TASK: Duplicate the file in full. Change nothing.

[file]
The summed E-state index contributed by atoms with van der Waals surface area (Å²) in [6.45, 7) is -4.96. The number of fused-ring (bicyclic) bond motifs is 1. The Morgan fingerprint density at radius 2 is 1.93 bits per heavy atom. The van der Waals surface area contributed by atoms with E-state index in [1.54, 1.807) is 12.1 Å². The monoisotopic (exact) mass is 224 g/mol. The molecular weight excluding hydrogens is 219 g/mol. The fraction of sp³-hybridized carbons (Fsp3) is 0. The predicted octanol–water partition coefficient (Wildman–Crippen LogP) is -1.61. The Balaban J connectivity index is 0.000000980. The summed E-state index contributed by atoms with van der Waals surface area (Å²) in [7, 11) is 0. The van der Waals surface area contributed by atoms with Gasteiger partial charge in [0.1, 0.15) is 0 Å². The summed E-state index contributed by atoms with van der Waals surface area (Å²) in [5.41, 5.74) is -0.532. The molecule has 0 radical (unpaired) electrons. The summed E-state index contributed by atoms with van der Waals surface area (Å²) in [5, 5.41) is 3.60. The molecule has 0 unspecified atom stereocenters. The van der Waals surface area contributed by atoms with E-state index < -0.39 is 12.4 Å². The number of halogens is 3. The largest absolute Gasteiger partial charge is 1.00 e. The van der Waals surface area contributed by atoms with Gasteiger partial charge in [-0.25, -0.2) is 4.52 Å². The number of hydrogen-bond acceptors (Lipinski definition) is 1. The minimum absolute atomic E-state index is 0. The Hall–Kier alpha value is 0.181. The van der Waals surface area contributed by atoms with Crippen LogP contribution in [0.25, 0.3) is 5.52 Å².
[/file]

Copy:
The summed E-state index contributed by atoms with van der Waals surface area (Å²) in [6.45, 7) is -4.96. The number of fused-ring (bicyclic) bond motifs is 1. The Morgan fingerprint density at radius 2 is 1.93 bits per heavy atom. The van der Waals surface area contributed by atoms with E-state index in [1.54, 1.807) is 12.1 Å². The monoisotopic (exact) mass is 224 g/mol. The molecular weight excluding hydrogens is 219 g/mol. The fraction of sp³-hybridized carbons (Fsp3) is 0. The predicted octanol–water partition coefficient (Wildman–Crippen LogP) is -1.61. The Balaban J connectivity index is 0.000000980. The summed E-state index contributed by atoms with van der Waals surface area (Å²) in [7, 11) is 0. The van der Waals surface area contributed by atoms with Gasteiger partial charge in [0.1, 0.15) is 0 Å². The summed E-state index contributed by atoms with van der Waals surface area (Å²) in [5.41, 5.74) is -0.532. The molecule has 0 radical (unpaired) electrons. The summed E-state index contributed by atoms with van der Waals surface area (Å²) in [5, 5.41) is 3.60. The molecule has 0 unspecified atom stereocenters. The van der Waals surface area contributed by atoms with E-state index < -0.39 is 12.4 Å². The number of halogens is 3. The largest absolute Gasteiger partial charge is 1.00 e. The van der Waals surface area contributed by atoms with Gasteiger partial charge in [-0.25, -0.2) is 4.52 Å². The number of hydrogen-bond acceptors (Lipinski definition) is 1. The minimum absolute atomic E-state index is 0. The Hall–Kier alpha value is 0.181. The van der Waals surface area contributed by atoms with Crippen LogP contribution in [0.25, 0.3) is 5.52 Å².